In this chapter, you have learned how to create and compile the proxy code that wsdl.exe generates for you. The proxy is an important component of consuming Web Services because it encapsulates the serialization/deserialization of SOAP messages and the communication mechanism to transport and receive your messages over the network. After examining the generated proxy code, I for one am grateful to the ASP.NET Web Services team for relieving me of that burden.
You looked briefly at the steps required to compile your proxy class, including the process and benefit of compilation in the .NET Framework.
Finally, you created an ASP.NET Web Forms application that called the Web Service you created from Chapter 2 (via your proxy) and displayed its results in your Web Page.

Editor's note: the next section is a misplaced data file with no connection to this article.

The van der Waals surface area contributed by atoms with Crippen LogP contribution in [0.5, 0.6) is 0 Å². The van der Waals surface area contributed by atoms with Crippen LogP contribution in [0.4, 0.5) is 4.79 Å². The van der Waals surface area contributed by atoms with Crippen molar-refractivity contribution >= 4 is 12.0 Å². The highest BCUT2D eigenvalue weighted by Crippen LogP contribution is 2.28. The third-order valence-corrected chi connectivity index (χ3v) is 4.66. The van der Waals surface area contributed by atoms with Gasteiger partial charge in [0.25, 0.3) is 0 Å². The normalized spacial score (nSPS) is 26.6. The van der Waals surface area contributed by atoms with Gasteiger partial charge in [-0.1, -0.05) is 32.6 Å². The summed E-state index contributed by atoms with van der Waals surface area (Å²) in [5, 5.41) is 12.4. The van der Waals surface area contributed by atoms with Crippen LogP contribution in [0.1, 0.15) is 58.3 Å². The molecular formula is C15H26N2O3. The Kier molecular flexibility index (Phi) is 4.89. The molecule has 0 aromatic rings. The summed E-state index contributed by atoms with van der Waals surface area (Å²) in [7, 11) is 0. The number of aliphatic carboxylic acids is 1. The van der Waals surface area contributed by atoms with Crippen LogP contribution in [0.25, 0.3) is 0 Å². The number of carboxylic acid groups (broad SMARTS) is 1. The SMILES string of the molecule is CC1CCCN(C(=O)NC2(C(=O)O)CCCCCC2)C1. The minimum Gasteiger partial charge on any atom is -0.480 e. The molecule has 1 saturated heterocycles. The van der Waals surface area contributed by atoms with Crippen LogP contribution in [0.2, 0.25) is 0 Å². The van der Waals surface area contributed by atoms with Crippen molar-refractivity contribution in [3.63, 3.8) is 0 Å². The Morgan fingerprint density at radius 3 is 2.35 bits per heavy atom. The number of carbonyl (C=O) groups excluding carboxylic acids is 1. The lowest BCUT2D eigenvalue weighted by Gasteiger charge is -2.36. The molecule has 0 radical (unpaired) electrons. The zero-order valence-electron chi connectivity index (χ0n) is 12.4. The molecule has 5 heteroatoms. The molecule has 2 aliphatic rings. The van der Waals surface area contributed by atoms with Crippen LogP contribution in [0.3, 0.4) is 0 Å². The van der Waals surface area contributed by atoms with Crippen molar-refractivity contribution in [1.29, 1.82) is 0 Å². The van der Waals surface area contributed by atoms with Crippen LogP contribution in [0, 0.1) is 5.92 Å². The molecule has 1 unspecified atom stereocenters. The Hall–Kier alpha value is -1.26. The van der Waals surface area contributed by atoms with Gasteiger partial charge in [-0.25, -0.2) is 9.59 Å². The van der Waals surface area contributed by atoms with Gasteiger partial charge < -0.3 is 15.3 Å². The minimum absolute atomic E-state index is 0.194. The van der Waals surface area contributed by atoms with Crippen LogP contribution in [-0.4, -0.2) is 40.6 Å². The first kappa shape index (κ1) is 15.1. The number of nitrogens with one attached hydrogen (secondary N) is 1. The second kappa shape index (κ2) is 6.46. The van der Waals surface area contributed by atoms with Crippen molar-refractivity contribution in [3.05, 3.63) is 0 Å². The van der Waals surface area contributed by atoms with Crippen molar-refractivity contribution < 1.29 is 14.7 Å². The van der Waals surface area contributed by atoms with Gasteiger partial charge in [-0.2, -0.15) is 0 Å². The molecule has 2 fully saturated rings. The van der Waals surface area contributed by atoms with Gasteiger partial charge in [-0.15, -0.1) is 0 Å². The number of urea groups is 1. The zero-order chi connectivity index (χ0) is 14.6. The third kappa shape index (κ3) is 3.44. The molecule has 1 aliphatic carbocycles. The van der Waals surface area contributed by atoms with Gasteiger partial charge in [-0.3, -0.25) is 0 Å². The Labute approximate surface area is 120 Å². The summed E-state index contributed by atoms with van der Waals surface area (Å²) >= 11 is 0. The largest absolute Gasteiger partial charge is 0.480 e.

From here, you might want to try the following:
Add error-handling code (refer to Chapter 10).
Learn more about the inner workings of ASP.NET (refer to Chapter 6).
See how easy it is to create and consume Web Services using the Visual Studio IDE (refer to Chapter 4, "Creating a Simple Web Service in Visual Studio.NET," and Chapter 5, "Consuming a Simple Web Service in Visual Studio.NET").
Extend your Web Service by adorning it with various settings (refer to Chapter 13, "Web Service Attributes and Properties").